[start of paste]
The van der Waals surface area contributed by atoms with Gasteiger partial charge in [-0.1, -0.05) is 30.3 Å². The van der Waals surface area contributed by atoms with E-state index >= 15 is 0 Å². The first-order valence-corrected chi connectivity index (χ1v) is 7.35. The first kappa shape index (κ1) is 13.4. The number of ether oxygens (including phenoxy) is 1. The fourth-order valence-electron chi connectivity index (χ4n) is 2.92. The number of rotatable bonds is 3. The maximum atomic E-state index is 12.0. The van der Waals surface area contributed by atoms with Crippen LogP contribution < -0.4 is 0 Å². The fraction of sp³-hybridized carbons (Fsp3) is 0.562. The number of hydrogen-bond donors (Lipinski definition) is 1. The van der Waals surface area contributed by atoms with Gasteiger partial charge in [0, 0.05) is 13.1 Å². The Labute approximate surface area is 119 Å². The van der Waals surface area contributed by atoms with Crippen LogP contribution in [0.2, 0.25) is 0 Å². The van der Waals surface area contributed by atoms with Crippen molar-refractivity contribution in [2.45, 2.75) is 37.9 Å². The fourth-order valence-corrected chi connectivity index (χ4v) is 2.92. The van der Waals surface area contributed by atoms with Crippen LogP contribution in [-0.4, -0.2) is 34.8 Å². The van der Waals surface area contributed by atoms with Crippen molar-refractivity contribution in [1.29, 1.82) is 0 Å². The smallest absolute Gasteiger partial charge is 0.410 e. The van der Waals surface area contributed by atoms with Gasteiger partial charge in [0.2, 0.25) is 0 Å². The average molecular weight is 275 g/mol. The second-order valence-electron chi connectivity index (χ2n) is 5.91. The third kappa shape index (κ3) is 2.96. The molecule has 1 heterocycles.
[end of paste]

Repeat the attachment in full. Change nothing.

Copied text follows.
The van der Waals surface area contributed by atoms with Gasteiger partial charge in [-0.1, -0.05) is 30.3 Å². The van der Waals surface area contributed by atoms with E-state index >= 15 is 0 Å². The first-order valence-corrected chi connectivity index (χ1v) is 7.35. The first kappa shape index (κ1) is 13.4. The number of ether oxygens (including phenoxy) is 1. The fourth-order valence-electron chi connectivity index (χ4n) is 2.92. The number of rotatable bonds is 3. The maximum atomic E-state index is 12.0. The van der Waals surface area contributed by atoms with Crippen LogP contribution < -0.4 is 0 Å². The fraction of sp³-hybridized carbons (Fsp3) is 0.562. The number of hydrogen-bond donors (Lipinski definition) is 1. The van der Waals surface area contributed by atoms with Gasteiger partial charge in [0, 0.05) is 13.1 Å². The Labute approximate surface area is 119 Å². The van der Waals surface area contributed by atoms with Crippen LogP contribution in [0.2, 0.25) is 0 Å². The van der Waals surface area contributed by atoms with Crippen molar-refractivity contribution in [2.45, 2.75) is 37.9 Å². The fourth-order valence-corrected chi connectivity index (χ4v) is 2.92. The van der Waals surface area contributed by atoms with Crippen LogP contribution in [-0.4, -0.2) is 34.8 Å². The van der Waals surface area contributed by atoms with Crippen molar-refractivity contribution in [1.29, 1.82) is 0 Å². The smallest absolute Gasteiger partial charge is 0.410 e. The van der Waals surface area contributed by atoms with Gasteiger partial charge in [0.2, 0.25) is 0 Å². The average molecular weight is 275 g/mol. The second-order valence-electron chi connectivity index (χ2n) is 5.91. The third kappa shape index (κ3) is 2.96. The molecule has 1 heterocycles.